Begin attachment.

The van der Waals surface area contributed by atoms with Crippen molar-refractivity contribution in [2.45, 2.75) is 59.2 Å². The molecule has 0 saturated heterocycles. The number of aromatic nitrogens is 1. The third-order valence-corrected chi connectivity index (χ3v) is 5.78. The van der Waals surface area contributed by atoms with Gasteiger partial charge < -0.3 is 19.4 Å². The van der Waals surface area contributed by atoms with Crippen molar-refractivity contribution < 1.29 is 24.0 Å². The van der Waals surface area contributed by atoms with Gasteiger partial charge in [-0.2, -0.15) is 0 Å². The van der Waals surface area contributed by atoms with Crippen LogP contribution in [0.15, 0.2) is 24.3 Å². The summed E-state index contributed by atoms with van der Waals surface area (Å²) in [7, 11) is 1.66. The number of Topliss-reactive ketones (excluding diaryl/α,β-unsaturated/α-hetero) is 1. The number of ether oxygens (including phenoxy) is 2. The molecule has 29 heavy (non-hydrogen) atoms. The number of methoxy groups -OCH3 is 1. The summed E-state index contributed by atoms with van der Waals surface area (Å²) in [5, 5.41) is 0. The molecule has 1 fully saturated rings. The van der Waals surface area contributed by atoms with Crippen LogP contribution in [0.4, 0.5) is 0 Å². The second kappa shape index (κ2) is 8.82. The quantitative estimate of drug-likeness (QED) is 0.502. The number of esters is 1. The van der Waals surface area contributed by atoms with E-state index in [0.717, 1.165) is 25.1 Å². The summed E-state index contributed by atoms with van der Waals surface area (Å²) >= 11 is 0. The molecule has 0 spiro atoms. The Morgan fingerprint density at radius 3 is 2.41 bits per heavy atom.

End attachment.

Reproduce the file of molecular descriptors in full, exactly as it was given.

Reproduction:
The van der Waals surface area contributed by atoms with Crippen molar-refractivity contribution in [2.45, 2.75) is 59.2 Å². The molecule has 0 saturated heterocycles. The number of aromatic nitrogens is 1. The third-order valence-corrected chi connectivity index (χ3v) is 5.78. The van der Waals surface area contributed by atoms with Gasteiger partial charge < -0.3 is 19.4 Å². The van der Waals surface area contributed by atoms with Crippen molar-refractivity contribution < 1.29 is 24.0 Å². The van der Waals surface area contributed by atoms with Gasteiger partial charge in [-0.2, -0.15) is 0 Å². The van der Waals surface area contributed by atoms with Crippen LogP contribution in [0.15, 0.2) is 24.3 Å². The summed E-state index contributed by atoms with van der Waals surface area (Å²) in [7, 11) is 1.66. The number of Topliss-reactive ketones (excluding diaryl/α,β-unsaturated/α-hetero) is 1. The number of ether oxygens (including phenoxy) is 2. The molecule has 29 heavy (non-hydrogen) atoms. The number of methoxy groups -OCH3 is 1. The summed E-state index contributed by atoms with van der Waals surface area (Å²) in [5, 5.41) is 0. The molecule has 1 fully saturated rings. The van der Waals surface area contributed by atoms with Crippen LogP contribution in [0.4, 0.5) is 0 Å². The second kappa shape index (κ2) is 8.82. The quantitative estimate of drug-likeness (QED) is 0.502. The number of esters is 1. The van der Waals surface area contributed by atoms with E-state index in [0.717, 1.165) is 25.1 Å². The summed E-state index contributed by atoms with van der Waals surface area (Å²) >= 11 is 0. The molecule has 0 spiro atoms. The Morgan fingerprint density at radius 3 is 2.41 bits per heavy atom.